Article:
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Logo of nihpaAbout Author manuscriptsSubmit a manuscriptHHS Public Access; Author Manuscript; Accepted for publication in peer reviewed journal;
 
Curr Biol. Author manuscript; available in PMC 2010 April 28.
Published in final edited form as:
PMCID: PMC2832475
NIHMSID: NIHMS178290

In vivo protein architecture of the eukaryotic kinetochore with nanometer scale accuracy

Summary

The kinetochore is a macromolecular protein machine [1] that links centromeric chromatin to the plus-ends of one or more microtubules (MT), and segregates chromosomes during cell division. Its core structure consists of eight multi-component protein complexes, most of which are conserved in all eukaryotes. We use an in vivo two-color fluorescence microscopy technique to determine, for the first time, the location of these proteins along the budding yeast kinetochore axis at nanometer resolution. Together with kinetochore protein counts [2, 3], these localizations predict the 3-D protein architecture of a kinetochore-microtubule attachment, and provide new functional insights. We also find that the kinetochore becomes much shorter in anaphase as metaphase tension is lost. Shortening is mainly due to a decrease in the length of the Ndc80 complex, which may result either from intra-molecular bending of the Ndc80 complex at the kink within the stalk region of the Ndc80/Nuf2 dimer [4, 5] or from a change in its orientation relative to the microtubule axis. Conformational changes within the Ndc80 and Mtw1 complexes may serve as mechanical cues for tension-dependent regulation of MT attachment and the spindle assembly checkpoint. The geometry of the core structure of the budding yeast kinetochore reported here is remarkably similar to that found in mammalian kinetochores, indicating that kinetochore structure is conserved in eukaryotes with either point or regional centromeres.

Results and Discussion

The budding yeast kinetochore is nucleated by one centromeric nucleosome containing the centromere-specific histone H3 variant Cse4 [6]. The centromere also binds the DNA binding protein Mif2p and the CBF3 complex. Genetic, structural, and biochemical studies show that this assembly is stably linked to one microtubule (MT) plus-end by a network of protein complexes comprised of the Ctf19 complex [6], the Mtw1 complex [7, 8], the Spc105-Ydr532c complex [8], and the MT-binding Ndc80 complex [9, 10]. The MT-associated protein complex Dam1-DASH [11, 12] is also necessary for MT attachment. With the exception of the CBF3 and Dam1-DASH complex, these protein complexes are conserved in all eukaryotes [1, 13]. We have previously shown that the single MT attachment at the point centromere in budding yeast contains a specific number of each core structural protein complex [2]. Kinetochores at regional centromeres with 2–3 MT attachments in fission yeast also have nearly identical protein numbers per MT attachment (with the exception of the Dam1-DASH complex, ref. [3]), indicating that the protein architecture of individual MT attachment sites at these complex kinetochores is also conserved. The next critical task is to determine the organization of these structural protein complexes within a kinetochore-MT attachment in living cells, which remains poorly understood because of poor visibility by electron microscopy methods [14].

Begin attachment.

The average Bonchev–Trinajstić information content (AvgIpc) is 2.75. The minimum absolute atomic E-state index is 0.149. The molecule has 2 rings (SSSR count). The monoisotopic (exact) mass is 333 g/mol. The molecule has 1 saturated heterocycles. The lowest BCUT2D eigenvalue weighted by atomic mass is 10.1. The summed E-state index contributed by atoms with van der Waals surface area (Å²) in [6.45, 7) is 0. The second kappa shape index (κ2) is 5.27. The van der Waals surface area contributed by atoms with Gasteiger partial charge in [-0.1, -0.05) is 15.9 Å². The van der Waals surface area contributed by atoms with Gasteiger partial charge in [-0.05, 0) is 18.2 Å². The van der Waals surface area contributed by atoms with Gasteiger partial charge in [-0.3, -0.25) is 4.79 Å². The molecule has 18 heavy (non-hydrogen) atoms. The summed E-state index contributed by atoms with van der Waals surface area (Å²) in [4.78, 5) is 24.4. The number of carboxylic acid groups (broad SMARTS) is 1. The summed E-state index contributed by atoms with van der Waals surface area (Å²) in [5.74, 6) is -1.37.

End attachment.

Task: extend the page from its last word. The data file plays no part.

We have used a two-color, in vivo fluorescence microscopy technique to determine the relative position of budding yeast kinetochore proteins along the kinetochore axis with 10 nm resolution. Measurements are made pair-wise, with one protein fused to EGFP (a green florescent protein) and the other fused to tdTomato (a red fluorescent protein, [15]). Our technique is largely based on the in vitro method of Single molecule High REsolution Colocalization(SHREC, [16]), and extends its scope to measurements in vivo. The ability to fuse fluorescent protein genes at the C-terminus of budding yeast genes through homologous recombination–a technique not generally available in vertebrates, is critical for obtaining accurate localizations. The well-defined structure of the budding yeast mitotic spindle is also crucial. In a metaphase spindle, sister kinetochores on each chromosome are attached to MT plus ends from opposite poles and stretch their interconnecting chromatin apart by ~ 800 nm across of the spindle equator [17]. The kinetochores from all sixteen sister chromosome pairs form two well separated clusters on opposite sides of the spindle equator that appear as nearly diffraction-limited spots when imaged with wide-field fluorescence microscopy (Fig. 1a). After spindle elongation in anaphase, the sister kinetochore clusters become separated by > 4 μm (average spindle length in our mid- to late anaphase measurements was 5–6μm; Supplemental Data 1). In both metaphase and anaphase, kinetochores within the same cluster face the same pole (Fig. 1a). At metaphase, opposing pulling forces produced by each pair of sister kinetochores stretch the chromatin between sisters, and thus align the kinetochores and the axes of their attached MTs closely with the central spindle axis (Supplemental Data 1). In mid- to late anaphase, the kinetochore axes can be expected to be roughly perpendicular to the face of the spindle pole body to which they are connected by very short (~ 60 nm) MTs [17].

Figure 1
Measuring the distance separating two kinetochore proteins in a budding yeast metaphase spindle